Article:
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By Michael Anissimov

This consultant explores the arguments opposed to democracy. Democracy is usually seen as a compulsory approach for any civilized kingdom, yet there's a compelling case, drawing on economics, political concept, and cognitive psychology, that says in a different way.

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In 1929, Albert Einstein said, “Nationalism is an infantile disease. ” When America has gone to war, it has always framed the effort in terms of standing up for moral universals, rather than just pushing national interests. Whether true or not, this has led many Americans to think of themselves as “above” nationalism. European national self-concept has moved in the same direction, if it wasn't already there. In reality, however, the United States is composed of a variety of distinct cultural blocs or “micro-nations” that tend to think and vote as a group on issues such as abortion, religion, the role of government, international affairs, the legality of certain types of speech, support for specific political candidates, and so on.

The benevolent authoritarian leadership phase is where society is the most stable, most culturally impressive, and where the most civilization-building gets done. 9) Democracy is ultimately anti-civilizational. It has worked well in certain places for a long time, such as Switzerland, but it isn’t well suited to every country under every condition. In places like Iraq it has been an obvious disaster, and in Europe and the United States today it is the driver of a slow-motion decline. To condense these points down into nine short sound bites: 1) Democracy incentivizes high time preference.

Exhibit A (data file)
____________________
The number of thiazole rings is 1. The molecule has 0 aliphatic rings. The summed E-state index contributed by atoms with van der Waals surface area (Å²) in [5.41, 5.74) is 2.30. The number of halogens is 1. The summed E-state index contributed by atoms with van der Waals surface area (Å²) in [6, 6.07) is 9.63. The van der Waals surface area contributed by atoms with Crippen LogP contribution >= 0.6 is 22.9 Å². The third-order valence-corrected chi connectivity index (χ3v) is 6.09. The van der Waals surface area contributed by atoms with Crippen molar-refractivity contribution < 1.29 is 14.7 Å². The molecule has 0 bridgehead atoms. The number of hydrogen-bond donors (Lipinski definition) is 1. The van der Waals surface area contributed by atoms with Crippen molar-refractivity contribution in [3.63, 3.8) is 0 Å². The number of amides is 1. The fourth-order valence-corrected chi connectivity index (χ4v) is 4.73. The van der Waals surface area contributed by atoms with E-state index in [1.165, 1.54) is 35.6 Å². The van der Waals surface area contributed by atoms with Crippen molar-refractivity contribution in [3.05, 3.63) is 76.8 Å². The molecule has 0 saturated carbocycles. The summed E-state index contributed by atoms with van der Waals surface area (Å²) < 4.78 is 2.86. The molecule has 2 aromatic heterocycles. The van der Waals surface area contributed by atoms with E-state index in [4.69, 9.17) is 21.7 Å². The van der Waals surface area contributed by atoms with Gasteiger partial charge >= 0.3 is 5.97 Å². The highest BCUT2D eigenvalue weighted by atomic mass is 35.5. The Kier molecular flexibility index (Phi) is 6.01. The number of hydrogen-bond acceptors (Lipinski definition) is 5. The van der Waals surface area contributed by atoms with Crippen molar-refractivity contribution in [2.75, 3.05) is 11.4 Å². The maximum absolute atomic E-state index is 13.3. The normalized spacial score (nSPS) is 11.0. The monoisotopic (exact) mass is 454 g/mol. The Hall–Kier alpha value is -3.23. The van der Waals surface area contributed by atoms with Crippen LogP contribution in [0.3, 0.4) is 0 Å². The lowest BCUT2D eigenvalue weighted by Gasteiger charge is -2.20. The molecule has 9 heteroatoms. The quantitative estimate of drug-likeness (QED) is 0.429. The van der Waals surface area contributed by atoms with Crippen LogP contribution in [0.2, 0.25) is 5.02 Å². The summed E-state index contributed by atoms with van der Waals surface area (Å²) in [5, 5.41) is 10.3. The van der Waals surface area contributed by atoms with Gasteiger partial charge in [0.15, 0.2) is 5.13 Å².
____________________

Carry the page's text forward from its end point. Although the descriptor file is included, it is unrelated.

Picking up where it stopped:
Therefore, he claims, it is “unavoidable that public-government ownership results in continual capital consumption”. Unlike in the case of a king, who can quantify his kingdom's long-term potential for earnings and has the private incentive to maximize them for the long term, a president only has the incentive to maximize immediate resource consumption to accomplish his goals. In other words, to maximize current income at the expense of capital values. A president, unlike a king, only owns the current use of government resources—not their capital value.

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A Critique of Democracy: A Guide for Neoreactionaries by Michael Anissimov

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